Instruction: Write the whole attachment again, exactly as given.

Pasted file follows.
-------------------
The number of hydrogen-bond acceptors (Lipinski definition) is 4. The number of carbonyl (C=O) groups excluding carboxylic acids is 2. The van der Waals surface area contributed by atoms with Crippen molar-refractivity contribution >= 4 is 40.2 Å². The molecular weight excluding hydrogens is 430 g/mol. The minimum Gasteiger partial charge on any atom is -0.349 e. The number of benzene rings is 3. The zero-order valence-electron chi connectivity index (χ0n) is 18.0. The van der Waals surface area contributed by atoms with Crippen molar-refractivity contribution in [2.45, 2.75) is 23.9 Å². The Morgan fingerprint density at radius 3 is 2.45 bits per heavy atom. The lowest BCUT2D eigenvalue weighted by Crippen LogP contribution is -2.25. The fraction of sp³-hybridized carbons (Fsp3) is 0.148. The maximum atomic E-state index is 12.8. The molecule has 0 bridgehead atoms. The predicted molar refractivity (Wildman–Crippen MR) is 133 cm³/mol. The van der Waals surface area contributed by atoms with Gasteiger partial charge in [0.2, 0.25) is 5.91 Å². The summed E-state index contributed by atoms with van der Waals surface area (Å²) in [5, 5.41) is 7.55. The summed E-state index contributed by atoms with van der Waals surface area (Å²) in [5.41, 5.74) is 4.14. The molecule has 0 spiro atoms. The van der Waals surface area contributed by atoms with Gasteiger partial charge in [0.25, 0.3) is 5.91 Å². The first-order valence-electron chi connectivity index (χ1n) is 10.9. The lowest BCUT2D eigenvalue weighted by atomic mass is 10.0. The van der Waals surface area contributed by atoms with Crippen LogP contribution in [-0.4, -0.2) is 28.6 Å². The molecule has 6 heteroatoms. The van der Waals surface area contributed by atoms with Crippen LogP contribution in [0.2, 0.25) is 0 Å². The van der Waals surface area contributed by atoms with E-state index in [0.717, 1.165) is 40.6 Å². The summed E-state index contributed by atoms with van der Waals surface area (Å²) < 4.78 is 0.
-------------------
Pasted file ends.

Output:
The number of hydrogen-bond acceptors (Lipinski definition) is 4. The number of carbonyl (C=O) groups excluding carboxylic acids is 2. The van der Waals surface area contributed by atoms with Crippen molar-refractivity contribution >= 4 is 40.2 Å². The molecular weight excluding hydrogens is 430 g/mol. The minimum Gasteiger partial charge on any atom is -0.349 e. The number of benzene rings is 3. The zero-order valence-electron chi connectivity index (χ0n) is 18.0. The van der Waals surface area contributed by atoms with Crippen molar-refractivity contribution in [2.45, 2.75) is 23.9 Å². The Morgan fingerprint density at radius 3 is 2.45 bits per heavy atom. The lowest BCUT2D eigenvalue weighted by Crippen LogP contribution is -2.25. The fraction of sp³-hybridized carbons (Fsp3) is 0.148. The maximum atomic E-state index is 12.8. The molecule has 0 bridgehead atoms. The predicted molar refractivity (Wildman–Crippen MR) is 133 cm³/mol. The van der Waals surface area contributed by atoms with Gasteiger partial charge in [0.2, 0.25) is 5.91 Å². The summed E-state index contributed by atoms with van der Waals surface area (Å²) in [5, 5.41) is 7.55. The summed E-state index contributed by atoms with van der Waals surface area (Å²) in [5.41, 5.74) is 4.14. The molecule has 0 spiro atoms. The van der Waals surface area contributed by atoms with Gasteiger partial charge in [0.25, 0.3) is 5.91 Å². The first-order valence-electron chi connectivity index (χ1n) is 10.9. The lowest BCUT2D eigenvalue weighted by atomic mass is 10.0. The van der Waals surface area contributed by atoms with Crippen LogP contribution in [-0.4, -0.2) is 28.6 Å². The molecule has 6 heteroatoms. The van der Waals surface area contributed by atoms with Crippen LogP contribution in [0.2, 0.25) is 0 Å². The van der Waals surface area contributed by atoms with E-state index in [0.717, 1.165) is 40.6 Å². The summed E-state index contributed by atoms with van der Waals surface area (Å²) < 4.78 is 0.